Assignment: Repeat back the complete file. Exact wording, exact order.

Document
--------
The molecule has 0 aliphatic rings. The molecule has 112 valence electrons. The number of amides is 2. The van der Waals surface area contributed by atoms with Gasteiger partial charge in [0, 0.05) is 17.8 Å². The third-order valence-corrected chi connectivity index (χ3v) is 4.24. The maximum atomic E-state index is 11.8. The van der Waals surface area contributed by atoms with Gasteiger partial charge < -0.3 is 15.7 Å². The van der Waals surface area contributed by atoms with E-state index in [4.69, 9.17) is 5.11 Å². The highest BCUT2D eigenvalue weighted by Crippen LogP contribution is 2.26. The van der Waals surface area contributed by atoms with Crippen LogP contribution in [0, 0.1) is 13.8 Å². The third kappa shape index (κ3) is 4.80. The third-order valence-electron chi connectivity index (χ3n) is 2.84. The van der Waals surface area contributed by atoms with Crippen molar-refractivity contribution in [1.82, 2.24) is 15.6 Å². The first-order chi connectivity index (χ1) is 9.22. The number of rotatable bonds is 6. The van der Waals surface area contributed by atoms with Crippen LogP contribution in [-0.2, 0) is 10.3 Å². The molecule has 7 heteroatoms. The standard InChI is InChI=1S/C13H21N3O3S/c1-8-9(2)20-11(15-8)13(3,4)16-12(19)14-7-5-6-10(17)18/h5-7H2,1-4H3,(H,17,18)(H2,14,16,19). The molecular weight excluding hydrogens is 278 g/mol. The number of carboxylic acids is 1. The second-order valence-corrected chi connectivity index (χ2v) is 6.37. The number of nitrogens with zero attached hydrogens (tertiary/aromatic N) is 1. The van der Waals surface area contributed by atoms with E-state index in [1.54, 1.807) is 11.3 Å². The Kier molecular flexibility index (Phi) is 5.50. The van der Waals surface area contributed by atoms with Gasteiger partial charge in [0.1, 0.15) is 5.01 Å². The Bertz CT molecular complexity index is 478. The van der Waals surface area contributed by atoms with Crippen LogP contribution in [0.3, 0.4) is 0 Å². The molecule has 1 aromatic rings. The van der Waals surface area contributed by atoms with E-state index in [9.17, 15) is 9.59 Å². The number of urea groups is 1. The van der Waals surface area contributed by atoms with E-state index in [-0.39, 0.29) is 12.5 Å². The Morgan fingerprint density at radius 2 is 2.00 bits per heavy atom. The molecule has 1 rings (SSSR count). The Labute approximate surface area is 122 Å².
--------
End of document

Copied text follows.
The molecule has 0 aliphatic rings. The molecule has 112 valence electrons. The number of amides is 2. The van der Waals surface area contributed by atoms with Gasteiger partial charge in [0, 0.05) is 17.8 Å². The third-order valence-corrected chi connectivity index (χ3v) is 4.24. The maximum atomic E-state index is 11.8. The van der Waals surface area contributed by atoms with Gasteiger partial charge < -0.3 is 15.7 Å². The van der Waals surface area contributed by atoms with E-state index in [4.69, 9.17) is 5.11 Å². The highest BCUT2D eigenvalue weighted by Crippen LogP contribution is 2.26. The van der Waals surface area contributed by atoms with Crippen LogP contribution in [0, 0.1) is 13.8 Å². The third kappa shape index (κ3) is 4.80. The third-order valence-electron chi connectivity index (χ3n) is 2.84. The van der Waals surface area contributed by atoms with Crippen molar-refractivity contribution in [1.82, 2.24) is 15.6 Å². The first-order chi connectivity index (χ1) is 9.22. The number of rotatable bonds is 6. The van der Waals surface area contributed by atoms with Crippen LogP contribution in [-0.2, 0) is 10.3 Å². The molecule has 7 heteroatoms. The standard InChI is InChI=1S/C13H21N3O3S/c1-8-9(2)20-11(15-8)13(3,4)16-12(19)14-7-5-6-10(17)18/h5-7H2,1-4H3,(H,17,18)(H2,14,16,19). The molecular weight excluding hydrogens is 278 g/mol. The number of carboxylic acids is 1. The second-order valence-corrected chi connectivity index (χ2v) is 6.37. The number of nitrogens with zero attached hydrogens (tertiary/aromatic N) is 1. The van der Waals surface area contributed by atoms with E-state index in [1.54, 1.807) is 11.3 Å². The Kier molecular flexibility index (Phi) is 5.50. The van der Waals surface area contributed by atoms with Gasteiger partial charge in [0.1, 0.15) is 5.01 Å². The Bertz CT molecular complexity index is 478. The van der Waals surface area contributed by atoms with Crippen LogP contribution in [0.3, 0.4) is 0 Å². The molecule has 1 aromatic rings. The van der Waals surface area contributed by atoms with E-state index in [9.17, 15) is 9.59 Å². The number of urea groups is 1. The van der Waals surface area contributed by atoms with E-state index in [-0.39, 0.29) is 12.5 Å². The Morgan fingerprint density at radius 2 is 2.00 bits per heavy atom. The molecule has 1 rings (SSSR count). The Labute approximate surface area is 122 Å².